These days most people do not keel over and die. Most live with gradually declining abilities and skills. My MIL is one of them, you wouldn't even notice her dementia unless you lived with her and watched her puzzled fumbling over small things she was once able to do. Fortunately she has the money to pay for home health care if needed, but she has some friends who are also elderly widows who struggle under such a financial burden.
More important than a DNR is a Durable Healthcare power of attorney, a financial power of attorney, and POLST (Physician's Order for Life Sustaining Treatment) instructions (included in the most recent DHPoA forms since 2008).
I hope we never have to make a claim against our LTC insurance. No different from our hope that we never have to make a claim against our earthquake insurance, which costs over 2x what the LTC insurance does, BTW! Can we go without either one? Sure, and we'd save a lot of money if we did. But if something bad does happen - and bad things do happen to good people, as we all know - we'd be out a very, very, very large amount of $$$ in the end. To us, the risk is worth mitigating. To others, it might not be. That's why each person has to honestly look at their numbers and figure out how great their risk is, and whether it's cost-effective to lessen it or not: never an easy decision, and very individual.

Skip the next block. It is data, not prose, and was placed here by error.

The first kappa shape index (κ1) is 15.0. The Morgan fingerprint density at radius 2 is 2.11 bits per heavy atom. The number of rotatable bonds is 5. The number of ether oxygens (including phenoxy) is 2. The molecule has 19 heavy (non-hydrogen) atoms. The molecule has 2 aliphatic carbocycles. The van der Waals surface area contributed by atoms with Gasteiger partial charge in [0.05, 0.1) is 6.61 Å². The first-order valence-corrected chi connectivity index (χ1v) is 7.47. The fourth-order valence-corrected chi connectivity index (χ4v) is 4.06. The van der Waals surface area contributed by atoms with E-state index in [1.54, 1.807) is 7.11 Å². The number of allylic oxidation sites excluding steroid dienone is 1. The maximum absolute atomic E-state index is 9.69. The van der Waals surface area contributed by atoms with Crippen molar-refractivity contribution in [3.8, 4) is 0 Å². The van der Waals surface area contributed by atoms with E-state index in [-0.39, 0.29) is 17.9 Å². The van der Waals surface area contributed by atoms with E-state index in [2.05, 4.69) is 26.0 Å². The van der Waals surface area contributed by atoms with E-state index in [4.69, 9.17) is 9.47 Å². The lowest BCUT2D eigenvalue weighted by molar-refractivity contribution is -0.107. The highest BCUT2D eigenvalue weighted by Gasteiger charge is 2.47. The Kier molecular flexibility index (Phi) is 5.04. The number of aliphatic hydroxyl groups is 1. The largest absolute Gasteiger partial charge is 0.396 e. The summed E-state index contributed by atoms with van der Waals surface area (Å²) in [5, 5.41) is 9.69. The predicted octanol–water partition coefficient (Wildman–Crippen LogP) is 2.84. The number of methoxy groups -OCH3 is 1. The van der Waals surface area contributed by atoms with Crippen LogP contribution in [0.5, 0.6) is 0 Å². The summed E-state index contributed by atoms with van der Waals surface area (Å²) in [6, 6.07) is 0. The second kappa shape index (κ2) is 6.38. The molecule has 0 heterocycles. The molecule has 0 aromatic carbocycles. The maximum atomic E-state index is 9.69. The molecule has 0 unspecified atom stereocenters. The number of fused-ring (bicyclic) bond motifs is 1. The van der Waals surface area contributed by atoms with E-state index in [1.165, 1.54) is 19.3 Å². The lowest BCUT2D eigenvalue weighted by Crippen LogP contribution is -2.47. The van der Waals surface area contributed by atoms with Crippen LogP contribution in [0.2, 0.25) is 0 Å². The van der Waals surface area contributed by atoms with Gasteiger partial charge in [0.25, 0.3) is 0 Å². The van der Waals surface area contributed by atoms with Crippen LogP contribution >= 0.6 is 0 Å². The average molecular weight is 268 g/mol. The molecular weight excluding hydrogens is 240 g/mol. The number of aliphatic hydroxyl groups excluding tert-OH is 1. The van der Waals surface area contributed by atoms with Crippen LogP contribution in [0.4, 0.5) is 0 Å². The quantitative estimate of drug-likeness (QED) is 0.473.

Slow response, sorry.. I was in AZ caring for elderly parents.
It IS important to save for the help that a person will eventually need if they live long enough. But I don’t think giving our $$ to a LTC insurance company is the only way to go.
A family member of mine has a “good” LTC policy, with in-home and partial assisted living benefits. But she has refused to leave the family home. At 90, she lives in her home with a boomer son (who works constantly). She is not yet disabled enough to use her home health benefits. She’s suffering from loneliness, chronic pain and inactivity. She has mitigated her risk, but has what most would consider a poor quality of life.
Elder co-housing/ retirement communes/ intentional communities are not about mitigating risk, but about:
Living sustainably (minimal impact on the ecosystem)
Reducing consumption through sharing
Increasing quality of life through community involvement
Working and playing hard and contributing to the betterment of the world
A group of elders who live in a close community could go in together and hire health/support services that are better suited to their likes and needs (e.g. weekly on-site acupuncturist and vegetarian meals at the common house). They might even figure out a way to barter for those services.
It IS our choice to say, “no thanks” to the life prolonging treatments that extend our lives until we are chronic and disabled. But it doesn’t happen without planning. My ducks are all in a row with documents AND family conversations.